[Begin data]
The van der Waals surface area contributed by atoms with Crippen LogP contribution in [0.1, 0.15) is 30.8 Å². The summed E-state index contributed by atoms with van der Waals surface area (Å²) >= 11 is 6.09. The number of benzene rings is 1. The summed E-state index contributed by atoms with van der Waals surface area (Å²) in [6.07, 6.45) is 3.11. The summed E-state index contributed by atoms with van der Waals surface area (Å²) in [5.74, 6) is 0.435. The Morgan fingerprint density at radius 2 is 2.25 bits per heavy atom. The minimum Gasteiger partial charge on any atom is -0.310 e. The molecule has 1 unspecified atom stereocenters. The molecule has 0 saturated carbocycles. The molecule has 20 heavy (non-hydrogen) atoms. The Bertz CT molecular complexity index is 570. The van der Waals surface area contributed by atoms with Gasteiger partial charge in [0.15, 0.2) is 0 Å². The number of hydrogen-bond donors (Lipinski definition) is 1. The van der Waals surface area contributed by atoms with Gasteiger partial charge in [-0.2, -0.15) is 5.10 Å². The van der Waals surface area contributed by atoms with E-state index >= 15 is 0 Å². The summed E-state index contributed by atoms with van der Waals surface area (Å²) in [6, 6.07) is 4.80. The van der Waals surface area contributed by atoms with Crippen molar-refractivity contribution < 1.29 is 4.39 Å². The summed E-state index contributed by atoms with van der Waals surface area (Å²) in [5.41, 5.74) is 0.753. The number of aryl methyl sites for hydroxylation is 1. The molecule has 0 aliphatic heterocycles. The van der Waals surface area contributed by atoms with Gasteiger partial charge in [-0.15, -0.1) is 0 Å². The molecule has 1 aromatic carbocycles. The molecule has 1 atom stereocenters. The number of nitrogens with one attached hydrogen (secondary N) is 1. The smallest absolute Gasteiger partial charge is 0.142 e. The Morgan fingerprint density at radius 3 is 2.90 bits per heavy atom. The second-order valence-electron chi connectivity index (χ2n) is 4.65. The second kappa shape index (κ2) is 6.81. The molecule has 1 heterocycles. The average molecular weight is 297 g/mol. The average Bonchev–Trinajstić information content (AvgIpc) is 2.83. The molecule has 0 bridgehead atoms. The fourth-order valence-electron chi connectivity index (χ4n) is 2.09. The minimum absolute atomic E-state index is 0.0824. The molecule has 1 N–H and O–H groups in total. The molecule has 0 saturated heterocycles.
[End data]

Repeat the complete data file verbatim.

The van der Waals surface area contributed by atoms with Crippen LogP contribution in [0.1, 0.15) is 30.8 Å². The summed E-state index contributed by atoms with van der Waals surface area (Å²) >= 11 is 6.09. The number of benzene rings is 1. The summed E-state index contributed by atoms with van der Waals surface area (Å²) in [6.07, 6.45) is 3.11. The summed E-state index contributed by atoms with van der Waals surface area (Å²) in [5.74, 6) is 0.435. The Morgan fingerprint density at radius 2 is 2.25 bits per heavy atom. The minimum Gasteiger partial charge on any atom is -0.310 e. The molecule has 1 unspecified atom stereocenters. The molecule has 0 saturated carbocycles. The molecule has 20 heavy (non-hydrogen) atoms. The Bertz CT molecular complexity index is 570. The van der Waals surface area contributed by atoms with Gasteiger partial charge in [0.15, 0.2) is 0 Å². The number of hydrogen-bond donors (Lipinski definition) is 1. The van der Waals surface area contributed by atoms with Gasteiger partial charge in [-0.2, -0.15) is 5.10 Å². The van der Waals surface area contributed by atoms with E-state index >= 15 is 0 Å². The summed E-state index contributed by atoms with van der Waals surface area (Å²) in [6, 6.07) is 4.80. The van der Waals surface area contributed by atoms with Crippen molar-refractivity contribution < 1.29 is 4.39 Å². The summed E-state index contributed by atoms with van der Waals surface area (Å²) in [5.41, 5.74) is 0.753. The number of aryl methyl sites for hydroxylation is 1. The molecule has 0 aliphatic heterocycles. The van der Waals surface area contributed by atoms with Gasteiger partial charge in [-0.15, -0.1) is 0 Å². The molecule has 1 aromatic carbocycles. The molecule has 1 atom stereocenters. The number of nitrogens with one attached hydrogen (secondary N) is 1. The smallest absolute Gasteiger partial charge is 0.142 e. The Morgan fingerprint density at radius 3 is 2.90 bits per heavy atom. The second-order valence-electron chi connectivity index (χ2n) is 4.65. The second kappa shape index (κ2) is 6.81. The molecule has 1 heterocycles. The average molecular weight is 297 g/mol. The average Bonchev–Trinajstić information content (AvgIpc) is 2.83. The molecule has 0 bridgehead atoms. The fourth-order valence-electron chi connectivity index (χ4n) is 2.09. The minimum absolute atomic E-state index is 0.0824. The molecule has 1 N–H and O–H groups in total. The molecule has 0 saturated heterocycles.